Campus Culture

Photo by John Nakano

Tech is known for being a diverse campus and it is a fact that many of us are proud of. Being a research institute, it only seems natural that the university would want to quantify and analyze this information. By releasing the institute climate assessment survey to students to complete, Tech has attempted to do just that.

Yet for all of its effort, the survey does not go far enough in exploring the various factors that help mold and shape our student body. There are a number of factors that narrowly focused surveys neglect to focus. This assessment in particular fails to acknowledge social factors, ranging from diversity of thought, political ideology, religious faith and sexual orientation.

It goes without saying that quantifying abstractions such as those mentioned is a extraordinarily hard task, but finding a solution can be approached in a couple of ways. First, smaller focus groups having more meaningful discussions can lead to a better and more in-depth database of answers. Second, the university should focus on encouraging students to venture outside their comfort zones and immerse themselves in new and diverse communities.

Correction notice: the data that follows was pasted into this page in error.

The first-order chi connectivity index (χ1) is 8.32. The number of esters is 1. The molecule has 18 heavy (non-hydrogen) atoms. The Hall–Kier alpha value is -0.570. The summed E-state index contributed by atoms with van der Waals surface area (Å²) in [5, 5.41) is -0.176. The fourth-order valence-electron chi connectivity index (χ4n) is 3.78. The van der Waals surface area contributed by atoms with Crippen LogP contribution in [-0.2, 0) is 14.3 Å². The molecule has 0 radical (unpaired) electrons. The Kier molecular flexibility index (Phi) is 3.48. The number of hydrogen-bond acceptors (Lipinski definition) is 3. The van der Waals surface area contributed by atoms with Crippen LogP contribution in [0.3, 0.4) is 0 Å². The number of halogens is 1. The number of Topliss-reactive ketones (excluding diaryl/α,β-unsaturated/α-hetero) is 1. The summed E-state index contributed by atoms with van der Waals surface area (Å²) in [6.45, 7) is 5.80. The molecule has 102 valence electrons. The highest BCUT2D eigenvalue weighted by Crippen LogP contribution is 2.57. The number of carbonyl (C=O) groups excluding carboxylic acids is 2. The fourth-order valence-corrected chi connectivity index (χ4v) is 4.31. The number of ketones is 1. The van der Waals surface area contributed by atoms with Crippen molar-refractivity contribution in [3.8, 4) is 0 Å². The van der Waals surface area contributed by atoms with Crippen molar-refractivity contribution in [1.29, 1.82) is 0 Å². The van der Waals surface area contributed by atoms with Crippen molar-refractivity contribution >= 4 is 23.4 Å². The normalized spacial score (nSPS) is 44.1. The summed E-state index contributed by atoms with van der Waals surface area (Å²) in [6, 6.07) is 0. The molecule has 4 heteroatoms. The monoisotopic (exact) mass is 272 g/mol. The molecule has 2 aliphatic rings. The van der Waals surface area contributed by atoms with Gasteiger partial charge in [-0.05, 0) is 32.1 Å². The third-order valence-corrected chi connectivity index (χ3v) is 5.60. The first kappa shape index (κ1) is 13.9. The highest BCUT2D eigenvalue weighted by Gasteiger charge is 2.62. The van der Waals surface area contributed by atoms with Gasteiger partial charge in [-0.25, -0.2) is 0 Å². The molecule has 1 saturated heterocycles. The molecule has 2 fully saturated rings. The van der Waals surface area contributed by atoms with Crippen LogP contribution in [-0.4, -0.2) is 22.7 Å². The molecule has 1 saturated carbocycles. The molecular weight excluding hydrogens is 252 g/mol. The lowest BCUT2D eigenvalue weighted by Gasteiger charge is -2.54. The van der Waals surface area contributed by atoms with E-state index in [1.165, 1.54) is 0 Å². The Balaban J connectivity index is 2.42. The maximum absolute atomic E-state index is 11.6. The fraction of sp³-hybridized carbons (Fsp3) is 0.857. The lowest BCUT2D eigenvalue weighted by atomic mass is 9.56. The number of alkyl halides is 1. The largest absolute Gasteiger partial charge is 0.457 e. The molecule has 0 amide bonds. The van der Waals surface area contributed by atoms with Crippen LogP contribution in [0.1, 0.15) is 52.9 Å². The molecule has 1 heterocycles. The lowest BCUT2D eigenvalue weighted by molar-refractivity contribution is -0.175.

Ultimately, the power of promoting the mixing of cultures does not fall with the reach of the university, but rather the student. It is the Tech student who has the ability to not limit themselves to particular cultural organizations, help fellow international students bridge language barriers and promoting general awareness by word of mouth. In collective culture organizations the student gains even more power to promote the mixing of social, religious and demographic diversity.

It should be the duty of these student groups to promote a greater awareness of their own individual message through the continuation of public events, rather than closed-door events.